Wednesday, March 19, 2008
Predators owner plans to max out city funds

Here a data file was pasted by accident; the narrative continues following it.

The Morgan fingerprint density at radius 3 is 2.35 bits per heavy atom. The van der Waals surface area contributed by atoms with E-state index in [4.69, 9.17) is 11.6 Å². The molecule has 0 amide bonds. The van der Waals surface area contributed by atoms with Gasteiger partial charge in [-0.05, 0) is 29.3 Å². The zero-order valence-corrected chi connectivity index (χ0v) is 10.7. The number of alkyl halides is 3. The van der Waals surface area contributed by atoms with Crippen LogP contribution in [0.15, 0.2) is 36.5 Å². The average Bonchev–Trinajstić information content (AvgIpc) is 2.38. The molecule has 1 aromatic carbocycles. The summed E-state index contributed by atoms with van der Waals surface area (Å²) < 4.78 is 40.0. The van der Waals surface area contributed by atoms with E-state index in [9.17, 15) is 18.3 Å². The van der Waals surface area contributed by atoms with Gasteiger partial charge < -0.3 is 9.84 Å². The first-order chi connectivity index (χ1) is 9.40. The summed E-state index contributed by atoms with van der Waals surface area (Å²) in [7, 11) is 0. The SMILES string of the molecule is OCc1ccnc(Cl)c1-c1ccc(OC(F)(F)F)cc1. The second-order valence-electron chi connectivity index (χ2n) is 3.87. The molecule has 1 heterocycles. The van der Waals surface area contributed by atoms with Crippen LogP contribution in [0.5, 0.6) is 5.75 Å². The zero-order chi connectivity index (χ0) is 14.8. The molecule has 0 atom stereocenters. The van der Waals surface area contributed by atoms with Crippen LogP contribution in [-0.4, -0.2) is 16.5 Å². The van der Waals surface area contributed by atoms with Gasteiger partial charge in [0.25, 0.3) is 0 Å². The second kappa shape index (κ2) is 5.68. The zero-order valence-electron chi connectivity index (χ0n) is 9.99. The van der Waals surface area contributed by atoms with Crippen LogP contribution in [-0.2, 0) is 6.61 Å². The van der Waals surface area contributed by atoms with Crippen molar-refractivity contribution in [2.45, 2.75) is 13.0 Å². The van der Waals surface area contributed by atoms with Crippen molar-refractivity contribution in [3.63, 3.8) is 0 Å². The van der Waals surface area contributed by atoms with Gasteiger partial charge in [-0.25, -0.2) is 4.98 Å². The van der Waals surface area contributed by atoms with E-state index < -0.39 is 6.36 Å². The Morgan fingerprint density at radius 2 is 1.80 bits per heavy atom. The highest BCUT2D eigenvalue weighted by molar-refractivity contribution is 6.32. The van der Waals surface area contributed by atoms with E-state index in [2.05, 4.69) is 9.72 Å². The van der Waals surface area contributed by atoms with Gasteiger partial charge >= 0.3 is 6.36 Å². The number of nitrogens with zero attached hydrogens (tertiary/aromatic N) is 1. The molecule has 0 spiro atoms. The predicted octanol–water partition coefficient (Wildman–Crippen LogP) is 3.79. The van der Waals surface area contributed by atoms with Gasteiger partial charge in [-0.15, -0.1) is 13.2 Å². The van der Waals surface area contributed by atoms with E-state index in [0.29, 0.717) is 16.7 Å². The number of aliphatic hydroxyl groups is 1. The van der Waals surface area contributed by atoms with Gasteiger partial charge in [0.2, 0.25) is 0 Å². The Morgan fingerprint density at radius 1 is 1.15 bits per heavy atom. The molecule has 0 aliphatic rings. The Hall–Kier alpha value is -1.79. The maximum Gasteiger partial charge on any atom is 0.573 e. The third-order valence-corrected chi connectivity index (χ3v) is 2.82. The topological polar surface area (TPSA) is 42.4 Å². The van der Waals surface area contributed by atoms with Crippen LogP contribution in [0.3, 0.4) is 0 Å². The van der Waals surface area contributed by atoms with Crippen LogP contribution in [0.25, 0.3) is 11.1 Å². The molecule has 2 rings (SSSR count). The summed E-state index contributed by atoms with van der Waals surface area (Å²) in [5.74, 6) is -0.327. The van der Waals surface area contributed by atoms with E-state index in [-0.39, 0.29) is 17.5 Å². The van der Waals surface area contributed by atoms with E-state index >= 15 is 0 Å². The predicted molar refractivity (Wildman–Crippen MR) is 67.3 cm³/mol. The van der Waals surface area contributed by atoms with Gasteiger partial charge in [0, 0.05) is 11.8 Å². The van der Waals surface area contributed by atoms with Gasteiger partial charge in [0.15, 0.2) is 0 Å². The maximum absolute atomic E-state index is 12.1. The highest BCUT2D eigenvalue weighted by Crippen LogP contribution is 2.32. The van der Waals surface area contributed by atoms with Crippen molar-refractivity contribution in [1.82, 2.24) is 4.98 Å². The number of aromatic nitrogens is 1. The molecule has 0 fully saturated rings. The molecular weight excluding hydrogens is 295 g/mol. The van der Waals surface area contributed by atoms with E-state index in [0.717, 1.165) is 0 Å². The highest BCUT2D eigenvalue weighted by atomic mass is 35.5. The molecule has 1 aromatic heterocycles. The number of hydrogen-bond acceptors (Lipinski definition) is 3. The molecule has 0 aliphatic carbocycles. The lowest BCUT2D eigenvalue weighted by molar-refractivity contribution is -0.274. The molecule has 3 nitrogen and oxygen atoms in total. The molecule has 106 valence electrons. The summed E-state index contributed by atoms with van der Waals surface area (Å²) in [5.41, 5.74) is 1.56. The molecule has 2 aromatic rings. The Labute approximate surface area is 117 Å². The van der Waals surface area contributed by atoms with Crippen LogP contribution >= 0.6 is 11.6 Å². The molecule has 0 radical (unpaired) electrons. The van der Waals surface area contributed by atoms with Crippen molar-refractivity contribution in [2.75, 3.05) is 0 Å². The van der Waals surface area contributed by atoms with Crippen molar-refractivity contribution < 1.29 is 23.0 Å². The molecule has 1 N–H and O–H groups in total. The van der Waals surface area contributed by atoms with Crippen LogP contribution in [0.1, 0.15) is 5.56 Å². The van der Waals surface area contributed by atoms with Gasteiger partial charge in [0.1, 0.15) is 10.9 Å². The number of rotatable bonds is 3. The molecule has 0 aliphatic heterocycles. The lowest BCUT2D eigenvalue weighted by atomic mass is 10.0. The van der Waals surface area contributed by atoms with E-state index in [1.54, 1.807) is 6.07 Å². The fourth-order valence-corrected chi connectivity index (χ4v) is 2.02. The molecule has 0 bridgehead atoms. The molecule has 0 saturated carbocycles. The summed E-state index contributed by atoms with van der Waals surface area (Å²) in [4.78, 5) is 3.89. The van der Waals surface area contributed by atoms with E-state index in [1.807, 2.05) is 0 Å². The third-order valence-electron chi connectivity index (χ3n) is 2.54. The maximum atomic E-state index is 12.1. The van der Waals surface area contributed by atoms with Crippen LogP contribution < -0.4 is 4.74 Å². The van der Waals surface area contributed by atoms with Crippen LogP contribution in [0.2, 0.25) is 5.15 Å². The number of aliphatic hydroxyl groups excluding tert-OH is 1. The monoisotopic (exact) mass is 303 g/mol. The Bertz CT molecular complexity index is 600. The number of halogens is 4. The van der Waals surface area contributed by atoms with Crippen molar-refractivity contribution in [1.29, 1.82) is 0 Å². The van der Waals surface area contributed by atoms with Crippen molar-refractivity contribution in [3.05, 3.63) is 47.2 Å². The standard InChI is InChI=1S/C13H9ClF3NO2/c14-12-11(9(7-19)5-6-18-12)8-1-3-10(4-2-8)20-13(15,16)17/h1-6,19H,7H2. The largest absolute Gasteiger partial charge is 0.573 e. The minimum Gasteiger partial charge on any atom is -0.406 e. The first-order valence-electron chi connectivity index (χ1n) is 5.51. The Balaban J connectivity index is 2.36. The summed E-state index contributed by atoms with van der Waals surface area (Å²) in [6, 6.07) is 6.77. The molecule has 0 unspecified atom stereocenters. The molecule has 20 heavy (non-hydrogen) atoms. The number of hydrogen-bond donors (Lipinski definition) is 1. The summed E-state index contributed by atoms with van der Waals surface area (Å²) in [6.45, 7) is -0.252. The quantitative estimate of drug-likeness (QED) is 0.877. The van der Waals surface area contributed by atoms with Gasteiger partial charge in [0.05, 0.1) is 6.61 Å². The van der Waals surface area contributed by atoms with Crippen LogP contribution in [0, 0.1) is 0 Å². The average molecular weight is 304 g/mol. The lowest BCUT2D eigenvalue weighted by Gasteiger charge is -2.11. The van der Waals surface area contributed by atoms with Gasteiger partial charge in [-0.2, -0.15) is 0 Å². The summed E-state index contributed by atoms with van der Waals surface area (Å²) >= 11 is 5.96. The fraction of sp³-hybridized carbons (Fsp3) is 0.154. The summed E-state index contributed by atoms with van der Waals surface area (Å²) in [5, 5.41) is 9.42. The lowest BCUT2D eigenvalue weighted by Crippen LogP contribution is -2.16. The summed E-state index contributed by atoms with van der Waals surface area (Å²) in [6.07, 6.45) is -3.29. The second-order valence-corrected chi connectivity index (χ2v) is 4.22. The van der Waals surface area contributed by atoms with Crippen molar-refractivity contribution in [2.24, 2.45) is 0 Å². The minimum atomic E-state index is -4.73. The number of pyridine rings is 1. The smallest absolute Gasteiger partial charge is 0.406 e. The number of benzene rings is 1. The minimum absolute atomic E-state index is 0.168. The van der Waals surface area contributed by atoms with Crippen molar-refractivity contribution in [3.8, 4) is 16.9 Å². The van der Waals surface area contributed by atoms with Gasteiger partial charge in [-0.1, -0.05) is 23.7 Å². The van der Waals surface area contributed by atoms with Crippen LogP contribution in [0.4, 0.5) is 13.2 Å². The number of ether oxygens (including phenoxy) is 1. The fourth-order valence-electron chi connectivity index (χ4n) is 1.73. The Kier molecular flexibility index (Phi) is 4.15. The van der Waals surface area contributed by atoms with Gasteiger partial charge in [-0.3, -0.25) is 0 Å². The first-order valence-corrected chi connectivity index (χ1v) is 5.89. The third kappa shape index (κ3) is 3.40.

Proposal would cap city's liability at arena at $3.8 million By COLBY SLEDGE • Staff Writer • March 19, 2008 The Nashville Predators' new owners expect to ask the city to pay the team $3.8 million every year, even when the team doesn't lose that much money, the owners' leader said. Under the agreement, which was approved by the Metro Sports Authority on Tuesday, the Predators would cap the city's liability for operating losses at the downtown Sommet Center at about $3.8 million — the same funding provided in 2006 — plus up to 5 percent a year in adjustments. But even if those losses dip below the threshold, the owners expect to spend at least that much, said David Freeman, lead owner of the Preds group. Freeman said those funds primarily would be used to bring in big-ticket events, like the NCAA Women's Final Four basketball tournament, that he argued would bring in more tourism dollars for the city. "We're not worried about taking risks anymore," said Freeman, CEO of 36 Venture Capital. "We're going to take some risks." If the arena loses less than $3.8 million, the difference could also be spent on capital expenses such as improvements to the building itself, according to Larry Thrailkill, Metro's attorney in the negotiations with the pro hockey team's owners. Freeman stopped short of saying the money would be spent solely on bringing events to the arena. "If we do something that enhances the arena and that brings in more events, then that's a terrific expenditure," Freeman said. Freeman expected to have about 150 days of events from July 2007 to the end of June this year. That would be 30 days more than the previous fiscal year, Freeman said. The sports authority approved the agreement, 7-1, after deferring the vote earlier this month, frustrating some Predators officials. After Tuesday's vote, the phrase "one down, one to go" could be heard among several members of the audience. The decision will now go to the Metro Council, which is expected to vote on the agreement April 1. "I don't totally feel we got the best deal, but we may have gotten a better deal than we had, and I think we should go ahead and work with these folks," said sports authority member Arnett Bodenhamer. The dissenting voter, Steve North, said he thought the new lease might leave the city paying for more than it expects. "Anytime you have a complex agreement, there are always unintended consequences," North said. Freeman's statements brought mixed reactions from Metro Council members, who now must look at the agreement before possibly turning it over to Mayor Karl Dean, who helped negotiate the proposal. "I think a selling point for council members was if we can figure out a way to cap the amount of losses," said Councilman Erik Cole of East Nashville, chairman of the Budget and Finance Committee. Councilman Michael Craddock of Madison, who is also on the committee, said he was disappointed the group had already planned to spend the funds. "I guess it is, unfortunately, to be expected," Craddock said. "You give someone a line of credit or allotment, and they're going to spend it." A simple majority of the council's 40 voting members will be required to pass the agreement, which would be made retroactive to the current budget year. The city would likely pay about $4.5 million this year in incentive fees and other changes to the lease, including rent reductions and an increased cut of advertising revenues for the Predators, Thrailkill said. The city will be able to pay for that through various funds, Metro Finance Manager Bob Lackey said, including hotel/motel tax revenues. Contact Colby Sledge at 259-8229 or email@example.com.
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